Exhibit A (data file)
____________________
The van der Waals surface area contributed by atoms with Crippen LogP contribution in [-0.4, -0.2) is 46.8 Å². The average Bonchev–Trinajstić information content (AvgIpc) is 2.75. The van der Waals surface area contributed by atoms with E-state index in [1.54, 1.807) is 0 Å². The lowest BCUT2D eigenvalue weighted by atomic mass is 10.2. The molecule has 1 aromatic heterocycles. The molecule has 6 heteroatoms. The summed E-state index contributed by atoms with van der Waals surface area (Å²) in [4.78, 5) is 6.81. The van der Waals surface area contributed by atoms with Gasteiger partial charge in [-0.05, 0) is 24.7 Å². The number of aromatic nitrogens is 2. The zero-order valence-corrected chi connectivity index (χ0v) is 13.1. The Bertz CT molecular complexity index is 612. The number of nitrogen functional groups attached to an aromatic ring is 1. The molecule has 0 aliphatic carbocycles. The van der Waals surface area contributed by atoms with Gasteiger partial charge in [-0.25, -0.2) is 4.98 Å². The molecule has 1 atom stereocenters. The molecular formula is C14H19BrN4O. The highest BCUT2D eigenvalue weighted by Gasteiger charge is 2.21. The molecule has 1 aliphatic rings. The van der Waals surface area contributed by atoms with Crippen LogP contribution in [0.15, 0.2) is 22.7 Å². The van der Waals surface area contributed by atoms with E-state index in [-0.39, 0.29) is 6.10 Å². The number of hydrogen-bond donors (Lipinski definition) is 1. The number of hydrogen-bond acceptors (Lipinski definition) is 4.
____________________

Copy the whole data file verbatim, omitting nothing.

The van der Waals surface area contributed by atoms with Crippen LogP contribution in [-0.4, -0.2) is 46.8 Å². The average Bonchev–Trinajstić information content (AvgIpc) is 2.75. The van der Waals surface area contributed by atoms with E-state index in [1.54, 1.807) is 0 Å². The lowest BCUT2D eigenvalue weighted by atomic mass is 10.2. The molecule has 1 aromatic heterocycles. The molecule has 6 heteroatoms. The summed E-state index contributed by atoms with van der Waals surface area (Å²) in [4.78, 5) is 6.81. The van der Waals surface area contributed by atoms with Gasteiger partial charge in [-0.05, 0) is 24.7 Å². The number of aromatic nitrogens is 2. The zero-order valence-corrected chi connectivity index (χ0v) is 13.1. The Bertz CT molecular complexity index is 612. The number of nitrogen functional groups attached to an aromatic ring is 1. The molecule has 0 aliphatic carbocycles. The van der Waals surface area contributed by atoms with Gasteiger partial charge in [-0.25, -0.2) is 4.98 Å². The molecule has 1 atom stereocenters. The molecular formula is C14H19BrN4O. The highest BCUT2D eigenvalue weighted by Gasteiger charge is 2.21. The molecule has 1 aliphatic rings. The van der Waals surface area contributed by atoms with Crippen LogP contribution in [0.15, 0.2) is 22.7 Å². The van der Waals surface area contributed by atoms with E-state index in [-0.39, 0.29) is 6.10 Å². The number of hydrogen-bond donors (Lipinski definition) is 1. The number of hydrogen-bond acceptors (Lipinski definition) is 4.